It is apparent that the “Trojan horse” affair has had substantial influence on the contemporary row over LGBT education. Sarah Hewitt-Clarkson, head teacher at Anderton Park School (one of the schools targeted by protests), has likened the protests against LGBT-inclusive education to the conspiratorial 2014 plot: “Some of the behaviours are very similar… some of the hand slapping on the table – ‘I demand that you will not teach children it’s alright to have two mums’ – those kind of behaviours are very, very similar if not identical to what happened five, six, seven years ago in Trojan horse times”. Colin Diamond, previously Executive Director for Education Birmingham City Council, told the Guardian that since “religious activists” are no longer able to infiltrate governing bodies, they are now trying to influence policy “from outside the school gates”.
The “Trojan horse” affair had a lasting impact on public perception of multiculturalism and Britain’s relationship with its Muslim citizens – it was even mentioned in the 2017 UKIP manifesto. Its impact on British Muslim communities has been even more profound. In its wake, Michael Gove (the Education Secretary under David Cameron) announced that all schools in the country will have to promote “British values” of tolerance and fairness and said that teachers will be banned from the profession if they allow extremists into schools. New clauses were added into funding agreements for academies, stating that the Secretary for Education could close schools whose governors do not comply with “fundamental British values“. It was in the aftermath of these events that Andrew Moffat wrote the “No Outsiders” programme.
A PowerPoint presentation posted on the School’s website (since taken down, but seen here) showed that the “No Outsiders” programme was introduced so to “reduce radicalisation” in the predominantly Muslim school children, as part of the Prevent duty. In the presentation, there are photographs of rainbow coloured school displays emblazoned with the words “It’s Ok to be Different”. Yet this positive message of inclusion and tolerance for difference is unsettled by its application as part of the Prevent duty – a UK-wide programme within the government’s anti-terrorism strategy aimed at stopping individuals from supporting or taking part in terrorist activities. The same presentation also positively notes the number of primary school children that have been “reported to [the school’s] Prevent lead” and how many have been referred to the counter-terrorism police unit.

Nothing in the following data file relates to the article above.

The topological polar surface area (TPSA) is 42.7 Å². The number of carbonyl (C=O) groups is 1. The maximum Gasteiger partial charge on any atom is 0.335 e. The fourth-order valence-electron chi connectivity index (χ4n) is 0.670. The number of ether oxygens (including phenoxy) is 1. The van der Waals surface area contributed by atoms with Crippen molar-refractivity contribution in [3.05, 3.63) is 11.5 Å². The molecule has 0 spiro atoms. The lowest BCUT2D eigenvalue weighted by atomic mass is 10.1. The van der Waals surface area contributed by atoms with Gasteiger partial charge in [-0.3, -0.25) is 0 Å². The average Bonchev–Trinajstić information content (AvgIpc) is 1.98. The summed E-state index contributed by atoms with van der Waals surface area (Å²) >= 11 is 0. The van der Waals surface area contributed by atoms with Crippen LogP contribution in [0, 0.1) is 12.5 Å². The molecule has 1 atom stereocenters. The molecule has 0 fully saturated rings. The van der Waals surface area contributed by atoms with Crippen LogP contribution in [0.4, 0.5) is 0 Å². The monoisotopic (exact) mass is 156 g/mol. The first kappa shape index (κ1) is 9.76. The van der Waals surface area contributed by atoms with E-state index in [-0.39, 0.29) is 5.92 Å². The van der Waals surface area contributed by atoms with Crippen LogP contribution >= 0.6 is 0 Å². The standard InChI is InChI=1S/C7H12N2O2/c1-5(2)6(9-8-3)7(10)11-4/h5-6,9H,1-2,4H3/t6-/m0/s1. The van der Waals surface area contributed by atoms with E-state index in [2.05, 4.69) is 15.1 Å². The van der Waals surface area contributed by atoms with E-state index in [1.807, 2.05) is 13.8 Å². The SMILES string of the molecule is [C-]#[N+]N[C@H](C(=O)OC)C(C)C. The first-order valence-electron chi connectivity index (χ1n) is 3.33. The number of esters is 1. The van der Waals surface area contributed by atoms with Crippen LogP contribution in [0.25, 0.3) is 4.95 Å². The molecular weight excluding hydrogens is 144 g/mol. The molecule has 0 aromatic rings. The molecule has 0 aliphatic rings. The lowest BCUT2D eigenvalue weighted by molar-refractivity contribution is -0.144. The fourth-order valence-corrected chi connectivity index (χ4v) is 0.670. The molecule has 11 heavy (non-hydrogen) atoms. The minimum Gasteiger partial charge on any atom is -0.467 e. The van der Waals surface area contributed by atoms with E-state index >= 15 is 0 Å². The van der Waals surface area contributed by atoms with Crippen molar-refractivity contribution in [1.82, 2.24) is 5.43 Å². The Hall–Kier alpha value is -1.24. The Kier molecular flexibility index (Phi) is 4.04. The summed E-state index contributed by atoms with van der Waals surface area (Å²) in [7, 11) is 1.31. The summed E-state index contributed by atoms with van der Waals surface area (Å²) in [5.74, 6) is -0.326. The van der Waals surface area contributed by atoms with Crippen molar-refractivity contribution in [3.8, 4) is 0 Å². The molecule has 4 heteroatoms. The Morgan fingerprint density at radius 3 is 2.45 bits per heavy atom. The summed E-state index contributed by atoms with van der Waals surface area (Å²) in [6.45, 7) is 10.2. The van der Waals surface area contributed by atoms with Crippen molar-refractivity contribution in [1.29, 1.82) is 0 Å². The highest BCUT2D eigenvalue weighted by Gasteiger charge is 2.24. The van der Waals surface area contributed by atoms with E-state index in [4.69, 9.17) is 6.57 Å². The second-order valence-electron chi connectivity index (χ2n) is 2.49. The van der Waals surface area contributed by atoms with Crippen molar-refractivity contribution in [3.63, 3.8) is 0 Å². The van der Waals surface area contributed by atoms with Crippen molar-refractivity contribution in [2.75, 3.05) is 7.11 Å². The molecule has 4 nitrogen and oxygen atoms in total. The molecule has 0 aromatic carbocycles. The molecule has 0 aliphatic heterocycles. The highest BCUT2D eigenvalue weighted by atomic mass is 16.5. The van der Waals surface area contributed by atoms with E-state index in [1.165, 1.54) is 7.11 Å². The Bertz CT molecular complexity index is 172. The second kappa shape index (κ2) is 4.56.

The remit of the Prevent duty was widened in 2015 when the Conservative government introduced a statutory duty on schools to report concerns about people who may be at risk of turning to extremism. The impact has been described as a “chilling effect” whereby children have “suddenly stopped talking about specific issues for fear they would be targeted by Prevent”. In alienating and marginalising the Muslim community, Prevent pre-criminalises Muslims as a group, disallowing ‘radicalism’. Ali Nobil Ahmad, writes that “a good (Muslim) citizenry, in this logic, is politically docile, disengaged from world affairs and discouraged from combining religion with political activism”.
The protests against “No Outsiders” are undoubtedly driven by ignorance and by homophobia. The importance of LGBT education cannot be understated, especially at a time where the LGBT community is being attacked in the media and by the Far-Right. For children growing up LGBT, seeing themselves represented and learning that it is OK to be gay, might mean the difference between life and death. At the same time as acknowledging this, it is important to note the controversy that “No Outsiders” has become. The scars of the “Trojan horse” scandal still run deep in communities around Parkfield school. The co-option of the backlash by public figures and journalists has fomented further division and distrust. By installing the “No Outsiders” programme as part of Prevent, and as a strategy to promote and police “British Values,” the importance of the inclusion of LGBT people and of tolerance is lost.
The LGBT lessons ‘row’ in Birmingham has played out in the context of a society where Islamophobia and Homophobia are both rife – where both Muslims and gay people feel under threat. The controversy illustrates not only how homophobia is externalised in a Western context towards a nationalist end, but also that queer politics cannot operate without anti-racism. In seeking a solution, it is vitally important to defend the education of children about LGBT relationships, whilst promoting and upholding empathy with a Muslim community in Birmingham that has been repeatedly vilified. As the row rolls on, it’s becoming more and more evident that only through a discussion between LGBT and Muslim voices together, on equal footing (and through promotion of LGBT Muslim voices in particular) can an anti-racist and LGBT-inclusive politics thrive.